In an interview published on Monday, French Finance Minister Michel Sapin rejected claims that the ECB manipulates the euro exchange rate for competitive or trade reasons. Sapin’s remark echoes those made by other politicians, who have also rejected currency manipulation claims made by the U.S.
Earlier in the month, Peter Navarro, U.S. President Trump’s senior trade advisor, accused Germany of exploiting the exchange rate to improve trade. German Chancellor Angela Merkel rejected Navarro’s claim.
In an interview with the Handelsblatt newspaper, Sapin said the ECB makes monetary policy decisions independent of individual member countries, and the single currency moves freely.
“These attacks clearly make no sense for a number of reasons,” Sapin said. “The ECB never tries to manipulate the exchange rate of the euro to achieve trade or competitive policy goals.”
Sapin added that the euro is the single currency of the entire euro region, and on an international scale, the surplus of the region as a whole is what matters. FX trade on the euro is largely dependent on the euro zone’s performance overall, not just the performance of Germany or other independent member countries, he said.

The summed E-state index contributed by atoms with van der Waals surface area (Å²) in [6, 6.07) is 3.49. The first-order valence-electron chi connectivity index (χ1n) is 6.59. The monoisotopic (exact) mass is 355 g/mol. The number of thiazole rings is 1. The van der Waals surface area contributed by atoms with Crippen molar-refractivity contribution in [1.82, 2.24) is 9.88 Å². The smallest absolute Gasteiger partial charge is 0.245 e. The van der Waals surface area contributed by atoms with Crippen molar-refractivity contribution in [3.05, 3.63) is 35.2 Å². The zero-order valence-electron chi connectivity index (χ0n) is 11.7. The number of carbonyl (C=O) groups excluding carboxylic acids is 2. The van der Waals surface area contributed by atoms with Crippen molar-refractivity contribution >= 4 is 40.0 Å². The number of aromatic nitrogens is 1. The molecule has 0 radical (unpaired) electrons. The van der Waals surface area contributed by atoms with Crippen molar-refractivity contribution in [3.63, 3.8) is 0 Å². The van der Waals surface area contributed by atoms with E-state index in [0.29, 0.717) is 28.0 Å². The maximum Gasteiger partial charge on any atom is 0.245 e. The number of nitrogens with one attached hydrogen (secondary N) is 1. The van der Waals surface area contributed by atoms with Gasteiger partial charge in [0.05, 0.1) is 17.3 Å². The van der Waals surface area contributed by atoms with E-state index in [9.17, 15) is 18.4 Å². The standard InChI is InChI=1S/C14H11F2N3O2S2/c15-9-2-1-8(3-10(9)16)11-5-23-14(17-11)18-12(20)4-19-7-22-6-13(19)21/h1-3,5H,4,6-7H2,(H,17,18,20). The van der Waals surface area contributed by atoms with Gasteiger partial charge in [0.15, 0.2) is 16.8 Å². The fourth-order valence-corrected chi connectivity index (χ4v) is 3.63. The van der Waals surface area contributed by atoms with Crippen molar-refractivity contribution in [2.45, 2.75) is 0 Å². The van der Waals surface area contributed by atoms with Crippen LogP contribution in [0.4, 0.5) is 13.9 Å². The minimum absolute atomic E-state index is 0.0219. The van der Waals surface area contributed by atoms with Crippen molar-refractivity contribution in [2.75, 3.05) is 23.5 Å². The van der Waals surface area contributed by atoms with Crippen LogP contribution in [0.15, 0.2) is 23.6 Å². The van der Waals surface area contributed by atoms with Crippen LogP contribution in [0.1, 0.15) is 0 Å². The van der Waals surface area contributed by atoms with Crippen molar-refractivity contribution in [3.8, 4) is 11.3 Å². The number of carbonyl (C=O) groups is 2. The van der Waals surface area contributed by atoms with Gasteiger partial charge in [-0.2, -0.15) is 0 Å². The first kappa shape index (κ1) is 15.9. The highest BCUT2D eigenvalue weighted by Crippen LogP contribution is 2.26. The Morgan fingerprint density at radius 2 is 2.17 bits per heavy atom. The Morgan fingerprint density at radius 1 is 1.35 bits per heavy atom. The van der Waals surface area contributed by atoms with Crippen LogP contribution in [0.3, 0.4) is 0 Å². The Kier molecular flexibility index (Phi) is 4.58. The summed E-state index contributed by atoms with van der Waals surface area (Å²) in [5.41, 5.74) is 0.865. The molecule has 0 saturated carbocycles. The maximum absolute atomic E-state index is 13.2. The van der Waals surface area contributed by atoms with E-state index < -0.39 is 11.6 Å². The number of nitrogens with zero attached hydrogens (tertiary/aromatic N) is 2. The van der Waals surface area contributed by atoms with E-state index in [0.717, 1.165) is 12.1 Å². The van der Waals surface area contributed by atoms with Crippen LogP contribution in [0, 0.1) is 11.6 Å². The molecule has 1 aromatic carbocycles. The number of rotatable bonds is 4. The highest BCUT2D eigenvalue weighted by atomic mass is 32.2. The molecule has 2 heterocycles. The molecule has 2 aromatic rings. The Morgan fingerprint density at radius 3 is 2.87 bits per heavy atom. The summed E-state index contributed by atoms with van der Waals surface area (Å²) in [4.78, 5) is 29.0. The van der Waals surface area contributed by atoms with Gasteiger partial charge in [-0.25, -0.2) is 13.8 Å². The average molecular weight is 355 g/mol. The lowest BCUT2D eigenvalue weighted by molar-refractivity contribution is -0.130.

The Finance Minister said he hoped Trump would understand the advantages and the importance of the U.S.’s relationship with the European Union.
EU officials are still working on lifting growth in the bloc. Structural reforms in individual states is also on the agenda, but investment is needed, Sapin says.
“Germany could be more ambitious in this area,” he said. Europe needs to restore investment levels to what they were before the global financial crisis struck. Sapin says focusing on one area will make the adjustments difficult to follow.
Sapin’s comments fuel external pressure and keep the debate over what to do with Germany’s trade surplus open for discussion. The country’s surplus has continuously broken records since 2008.
Germany’s trade surplus figures from last Thursday put the country in the spotlight. The European power exported €1.2 trillion in 2016 with €253 billion more exports than imports on the year. Exports rose by 1.2% while imports rose to €955 billion, up just 0.6% on the year.
The European Commission has called on the country to boost internal consumption. Officials suggest that internal consumption will help negate the sluggish growth in the EU, Germany’s finance minister is focusing on debt reductions and tax cuts in 2017.
Berlin has been accused of exploiting other countries in the EU by U.S. President Donald Trump’s trade advisor Peter Navarro.